The development of elevators was led from the necessity to move raw materials, including carbon and timber from the hills.
The technology developed from these industries and the use of metal beams at buildings construction, contributed in the growth of both passenger and loads elevators that are used nowadays.
In 1874, J.W. Meaker got a patent diploma for a method which allows the doors of the elevator to open and close in safety.
U. S. Patent 147.853n 1882, when hydraulic power was an established technology, a company, that later was called London Hydraulic Power Company, was formed.
It created a high pressure network in both sides of Thames, which was finally expanded in nearly 184 miles and used approximately 8.000 machines, mostly elevators, as well as tow trucks.
In 1887, the American inventor Alexander Miles of Duluth, in Minnesota, registered with a patent diploma an elevator with automatic doors, which closed the elevator shaft.
In 1889, the electric motor was used for the first time. A this facility, in Demarest Mansion in New York, an electric motor gave motion to the winding drum at the basement of the building.
The entrance of electricity led into two more evolutions: in 1894 the controls with buttons were presented and in 1895 a lifting device was displayed, in which power was given in a grooved pulley at the top of the shaft. The weights of the cabin and counterweight were enough to ensure traction.
By abolishing the drawbacks of the winding drum, the motoring traction mechanism allowed the construction of higher shafts and the accomplishment of higher speeds. In 1904, gearless operation was achieved, with the immediate adjustment of the motoring pulley to the axis of the cursor of the electric motor and by this innovation, limitless speed was practically achieved.
After resolving safety, speed and height problems, attention was focused to comfort and economy. In 1915, the so called automatic leveling was presented, in the form of automatic systems control in every floor that was taken over, since the operator stopped the manual use at some distance from the level of the floor, to lead the cabin at some specific parking point. Moreover, doors become electrically driven.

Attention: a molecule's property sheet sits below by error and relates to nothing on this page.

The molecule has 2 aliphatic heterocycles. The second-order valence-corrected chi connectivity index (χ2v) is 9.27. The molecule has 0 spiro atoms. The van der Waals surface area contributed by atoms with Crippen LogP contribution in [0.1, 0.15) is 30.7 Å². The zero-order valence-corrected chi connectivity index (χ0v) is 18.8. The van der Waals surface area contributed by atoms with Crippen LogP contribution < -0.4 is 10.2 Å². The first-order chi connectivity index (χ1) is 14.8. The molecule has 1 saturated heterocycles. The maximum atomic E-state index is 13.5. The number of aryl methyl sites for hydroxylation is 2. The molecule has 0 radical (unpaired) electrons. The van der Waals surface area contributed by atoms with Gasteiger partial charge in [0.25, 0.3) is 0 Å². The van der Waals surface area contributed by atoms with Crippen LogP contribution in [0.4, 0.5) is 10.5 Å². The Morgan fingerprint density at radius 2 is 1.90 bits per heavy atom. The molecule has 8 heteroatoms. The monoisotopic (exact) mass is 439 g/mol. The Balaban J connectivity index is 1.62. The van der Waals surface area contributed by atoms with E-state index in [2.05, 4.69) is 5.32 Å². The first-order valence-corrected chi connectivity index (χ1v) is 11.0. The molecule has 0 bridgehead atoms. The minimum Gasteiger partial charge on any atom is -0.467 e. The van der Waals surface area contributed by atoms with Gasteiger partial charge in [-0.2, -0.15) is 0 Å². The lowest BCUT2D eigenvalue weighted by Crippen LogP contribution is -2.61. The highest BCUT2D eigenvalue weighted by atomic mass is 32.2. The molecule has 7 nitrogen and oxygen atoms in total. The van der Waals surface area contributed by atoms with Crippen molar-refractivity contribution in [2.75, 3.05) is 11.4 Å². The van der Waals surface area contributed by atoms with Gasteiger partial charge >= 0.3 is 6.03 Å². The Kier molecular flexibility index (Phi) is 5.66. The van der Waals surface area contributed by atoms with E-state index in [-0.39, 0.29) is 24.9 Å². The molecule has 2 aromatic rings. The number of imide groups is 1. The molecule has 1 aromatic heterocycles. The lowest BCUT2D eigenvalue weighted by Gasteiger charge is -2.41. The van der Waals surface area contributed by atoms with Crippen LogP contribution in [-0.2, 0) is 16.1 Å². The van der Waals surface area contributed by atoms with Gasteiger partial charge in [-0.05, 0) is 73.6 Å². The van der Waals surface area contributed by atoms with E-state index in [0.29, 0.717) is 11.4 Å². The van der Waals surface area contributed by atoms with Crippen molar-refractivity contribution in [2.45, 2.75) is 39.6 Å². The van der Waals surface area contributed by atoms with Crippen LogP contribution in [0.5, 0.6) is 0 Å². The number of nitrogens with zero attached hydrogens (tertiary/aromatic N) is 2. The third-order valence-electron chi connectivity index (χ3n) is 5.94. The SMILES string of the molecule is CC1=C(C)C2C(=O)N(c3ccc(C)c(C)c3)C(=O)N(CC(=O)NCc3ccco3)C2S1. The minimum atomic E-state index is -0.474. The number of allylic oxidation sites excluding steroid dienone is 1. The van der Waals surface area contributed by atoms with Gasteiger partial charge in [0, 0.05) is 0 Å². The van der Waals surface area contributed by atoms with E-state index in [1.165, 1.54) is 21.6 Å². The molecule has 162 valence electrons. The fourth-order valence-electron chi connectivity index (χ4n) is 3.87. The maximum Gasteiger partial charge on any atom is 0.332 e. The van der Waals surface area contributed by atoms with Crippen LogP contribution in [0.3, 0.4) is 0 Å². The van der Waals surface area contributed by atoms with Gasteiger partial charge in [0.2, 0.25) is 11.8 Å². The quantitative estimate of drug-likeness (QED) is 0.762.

By the raise of the height of the buildings, elevator speeds increased up to 365 meters per minute at express facilities, like the ones destined for the last floors of the Empire State Building (1931) and reached up to 549 meters per minute at John Hancock Center Chicago in 1970 and 61 meters per minute at the building “Sunshine 60” (Aikebouckouro, Tokyo) in 1978.
Automatic function, that is widely spread in hospitals and blocks of flats, due to its cost, improved with the entrance of collective function, in which an elevator or a group of elevators answer the calls in terms, from the last to the first floor or the opposite.
The basic safety set up of all facilities of elevators, was the mutual dependence between the motoring mechanism and the doors of the shaft that completely blocked the departure of the cabin before the external door closed and secured.
Automatic systems of common control already functioned since 1950,that abolished the necessity of elevator operators.
An initial effort of reducing the loss of the floor surface in elevator facilities at tall buildings, was based on the idea of the two-floor elevator, which was first tested in 1932.
Each elevator consisted of two cabins, assembled to each other. These two cabins function as one unit, serving two floors in each stop. (In our country, this provision is forbidden from relevant regulations of the Ministry of Industry). Automatic two-floor elevators work since 1971 at Time-Life Mansion in Chicago and they have been adopted in many other buildings all over the world.